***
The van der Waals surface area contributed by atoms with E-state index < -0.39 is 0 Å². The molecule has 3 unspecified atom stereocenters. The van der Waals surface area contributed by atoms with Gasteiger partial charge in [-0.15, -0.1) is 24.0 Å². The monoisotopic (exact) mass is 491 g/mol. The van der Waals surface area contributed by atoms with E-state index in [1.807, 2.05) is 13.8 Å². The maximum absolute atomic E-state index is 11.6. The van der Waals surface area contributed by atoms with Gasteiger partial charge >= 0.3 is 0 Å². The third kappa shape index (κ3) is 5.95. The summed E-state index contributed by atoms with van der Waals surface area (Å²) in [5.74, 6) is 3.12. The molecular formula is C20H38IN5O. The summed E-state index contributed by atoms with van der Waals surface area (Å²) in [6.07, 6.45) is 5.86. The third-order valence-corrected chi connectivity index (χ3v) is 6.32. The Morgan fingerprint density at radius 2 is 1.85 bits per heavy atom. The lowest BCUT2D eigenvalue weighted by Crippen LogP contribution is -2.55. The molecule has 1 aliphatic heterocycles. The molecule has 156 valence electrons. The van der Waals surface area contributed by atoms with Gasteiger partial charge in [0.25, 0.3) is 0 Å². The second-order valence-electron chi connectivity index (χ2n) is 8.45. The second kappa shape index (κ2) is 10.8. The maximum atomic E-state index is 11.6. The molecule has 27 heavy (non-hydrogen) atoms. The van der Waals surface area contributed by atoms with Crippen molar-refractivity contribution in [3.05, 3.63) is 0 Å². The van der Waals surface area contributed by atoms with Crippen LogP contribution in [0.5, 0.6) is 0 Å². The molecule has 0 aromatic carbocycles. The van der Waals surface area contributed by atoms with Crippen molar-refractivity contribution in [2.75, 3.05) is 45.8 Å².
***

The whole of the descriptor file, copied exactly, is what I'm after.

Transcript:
The van der Waals surface area contributed by atoms with E-state index < -0.39 is 0 Å². The molecule has 3 unspecified atom stereocenters. The van der Waals surface area contributed by atoms with Gasteiger partial charge in [-0.15, -0.1) is 24.0 Å². The monoisotopic (exact) mass is 491 g/mol. The van der Waals surface area contributed by atoms with E-state index in [1.807, 2.05) is 13.8 Å². The maximum absolute atomic E-state index is 11.6. The van der Waals surface area contributed by atoms with Gasteiger partial charge >= 0.3 is 0 Å². The third kappa shape index (κ3) is 5.95. The summed E-state index contributed by atoms with van der Waals surface area (Å²) in [5.74, 6) is 3.12. The molecular formula is C20H38IN5O. The summed E-state index contributed by atoms with van der Waals surface area (Å²) in [6.07, 6.45) is 5.86. The third-order valence-corrected chi connectivity index (χ3v) is 6.32. The Morgan fingerprint density at radius 2 is 1.85 bits per heavy atom. The lowest BCUT2D eigenvalue weighted by Crippen LogP contribution is -2.55. The molecule has 1 aliphatic heterocycles. The molecule has 156 valence electrons. The van der Waals surface area contributed by atoms with Gasteiger partial charge in [0.25, 0.3) is 0 Å². The second-order valence-electron chi connectivity index (χ2n) is 8.45. The second kappa shape index (κ2) is 10.8. The maximum atomic E-state index is 11.6. The molecule has 27 heavy (non-hydrogen) atoms. The van der Waals surface area contributed by atoms with Crippen molar-refractivity contribution in [3.05, 3.63) is 0 Å². The van der Waals surface area contributed by atoms with Crippen LogP contribution in [0.5, 0.6) is 0 Å². The molecule has 0 aromatic carbocycles. The van der Waals surface area contributed by atoms with Crippen molar-refractivity contribution in [2.75, 3.05) is 45.8 Å².